Water is critical for the well-being of Haitian families: for domestic use, such as drinking, bathing, cooking, and ensuring good health; and for productive use, such as irrigating crops and feeding livestock. Every 3-4 years, Southern Haiti is faced with flooding, hurricanes, or other disasters linked to water and water management, which can causes loss of life, destruction of food and agriculture, damage to homes and infrastructure, and increased rates of water-caused disease such as cholera. By planting trees and building other protective measures on Haiti’s hillsides, communities can slow the flow of water during flood events, and thus protect their lives and livelihoods, their homes, their agriculture, and their important water points. Through good water management, including sanitation and hygiene, families can also increase their access to clean water.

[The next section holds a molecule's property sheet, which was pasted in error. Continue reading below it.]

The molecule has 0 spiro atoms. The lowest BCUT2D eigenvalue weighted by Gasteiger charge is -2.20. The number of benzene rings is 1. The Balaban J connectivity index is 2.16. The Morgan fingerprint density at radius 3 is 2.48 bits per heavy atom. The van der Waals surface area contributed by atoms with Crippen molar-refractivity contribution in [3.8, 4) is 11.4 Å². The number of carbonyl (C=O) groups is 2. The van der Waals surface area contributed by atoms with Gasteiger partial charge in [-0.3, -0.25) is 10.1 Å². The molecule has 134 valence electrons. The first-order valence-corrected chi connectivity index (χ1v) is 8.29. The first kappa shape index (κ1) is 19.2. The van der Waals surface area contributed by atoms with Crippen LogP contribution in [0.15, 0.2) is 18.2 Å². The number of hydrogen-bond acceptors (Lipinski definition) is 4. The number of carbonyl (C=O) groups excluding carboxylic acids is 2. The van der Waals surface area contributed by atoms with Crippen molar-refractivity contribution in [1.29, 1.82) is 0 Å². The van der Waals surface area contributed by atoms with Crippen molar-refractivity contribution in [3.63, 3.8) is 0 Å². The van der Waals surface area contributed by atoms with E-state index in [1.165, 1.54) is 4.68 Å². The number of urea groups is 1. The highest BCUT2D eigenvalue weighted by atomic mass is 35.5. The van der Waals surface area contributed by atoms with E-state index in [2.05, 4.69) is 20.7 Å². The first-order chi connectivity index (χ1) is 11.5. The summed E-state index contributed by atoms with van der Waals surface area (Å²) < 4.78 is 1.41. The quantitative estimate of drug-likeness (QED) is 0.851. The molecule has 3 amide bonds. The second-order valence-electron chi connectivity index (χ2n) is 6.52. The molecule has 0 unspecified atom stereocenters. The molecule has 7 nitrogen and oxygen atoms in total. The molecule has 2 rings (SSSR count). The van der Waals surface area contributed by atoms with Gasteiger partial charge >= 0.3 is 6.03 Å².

CRS’ “Watersheds for Well-Being” (“Bassins versants pour le Bien-Etre,” or B4B) project works with the local government and community organizations to identify and protect important water points. Through B4B, CRS trains farmers to protect their hillsides and water sources through tree planting and sustainable agriculture. The project provides clean water to communities, and CRS’ local church partner trains communities in water management, hygiene and sanitation. B4B’s first year has been a pilot year to establish a successful model for good watershed management. The challenge now is to scale up and improve upon these advances to ensure that communities are able to reduce their risks from water-caused disasters.
One Response to “Haiti: CRS Watersheds for Well-Being: Reducing Water-related Risks”
Leave a Comment
Comments are moderated and generally will be posted if they are on-topic and not abusive.